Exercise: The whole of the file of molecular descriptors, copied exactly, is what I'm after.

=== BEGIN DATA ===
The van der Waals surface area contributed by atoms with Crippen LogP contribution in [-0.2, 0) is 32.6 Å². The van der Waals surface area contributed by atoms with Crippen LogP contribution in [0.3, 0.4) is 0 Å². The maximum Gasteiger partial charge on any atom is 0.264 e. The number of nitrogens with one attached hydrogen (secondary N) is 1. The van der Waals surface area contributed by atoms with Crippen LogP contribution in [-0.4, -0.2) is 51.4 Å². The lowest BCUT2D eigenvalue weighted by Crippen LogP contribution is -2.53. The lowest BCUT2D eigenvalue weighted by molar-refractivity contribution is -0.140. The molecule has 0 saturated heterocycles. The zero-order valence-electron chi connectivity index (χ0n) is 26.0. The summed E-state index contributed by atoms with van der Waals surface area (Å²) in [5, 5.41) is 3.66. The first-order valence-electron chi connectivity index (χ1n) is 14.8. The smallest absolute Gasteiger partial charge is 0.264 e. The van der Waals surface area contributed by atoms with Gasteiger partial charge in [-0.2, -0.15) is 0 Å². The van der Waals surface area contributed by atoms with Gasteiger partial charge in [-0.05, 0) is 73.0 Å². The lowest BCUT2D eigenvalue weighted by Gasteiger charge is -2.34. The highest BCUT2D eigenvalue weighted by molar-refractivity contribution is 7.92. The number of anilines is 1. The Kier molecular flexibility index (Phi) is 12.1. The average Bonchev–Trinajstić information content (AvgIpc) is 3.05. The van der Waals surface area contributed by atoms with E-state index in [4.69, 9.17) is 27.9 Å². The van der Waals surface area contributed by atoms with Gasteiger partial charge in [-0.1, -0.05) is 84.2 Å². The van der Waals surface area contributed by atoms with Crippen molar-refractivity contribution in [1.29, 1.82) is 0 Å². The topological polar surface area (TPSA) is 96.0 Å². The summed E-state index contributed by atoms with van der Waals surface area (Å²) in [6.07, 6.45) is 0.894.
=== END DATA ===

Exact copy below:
The van der Waals surface area contributed by atoms with Crippen LogP contribution in [-0.2, 0) is 32.6 Å². The van der Waals surface area contributed by atoms with Crippen LogP contribution in [0.3, 0.4) is 0 Å². The maximum Gasteiger partial charge on any atom is 0.264 e. The number of nitrogens with one attached hydrogen (secondary N) is 1. The van der Waals surface area contributed by atoms with Crippen LogP contribution in [-0.4, -0.2) is 51.4 Å². The lowest BCUT2D eigenvalue weighted by Crippen LogP contribution is -2.53. The lowest BCUT2D eigenvalue weighted by molar-refractivity contribution is -0.140. The molecule has 0 saturated heterocycles. The zero-order valence-electron chi connectivity index (χ0n) is 26.0. The summed E-state index contributed by atoms with van der Waals surface area (Å²) in [5, 5.41) is 3.66. The first-order valence-electron chi connectivity index (χ1n) is 14.8. The smallest absolute Gasteiger partial charge is 0.264 e. The van der Waals surface area contributed by atoms with Gasteiger partial charge in [-0.2, -0.15) is 0 Å². The van der Waals surface area contributed by atoms with Gasteiger partial charge in [-0.05, 0) is 73.0 Å². The lowest BCUT2D eigenvalue weighted by Gasteiger charge is -2.34. The highest BCUT2D eigenvalue weighted by molar-refractivity contribution is 7.92. The number of anilines is 1. The Kier molecular flexibility index (Phi) is 12.1. The average Bonchev–Trinajstić information content (AvgIpc) is 3.05. The van der Waals surface area contributed by atoms with E-state index in [4.69, 9.17) is 27.9 Å². The van der Waals surface area contributed by atoms with Gasteiger partial charge in [-0.1, -0.05) is 84.2 Å². The van der Waals surface area contributed by atoms with Crippen molar-refractivity contribution in [1.29, 1.82) is 0 Å². The topological polar surface area (TPSA) is 96.0 Å². The summed E-state index contributed by atoms with van der Waals surface area (Å²) in [6.07, 6.45) is 0.894.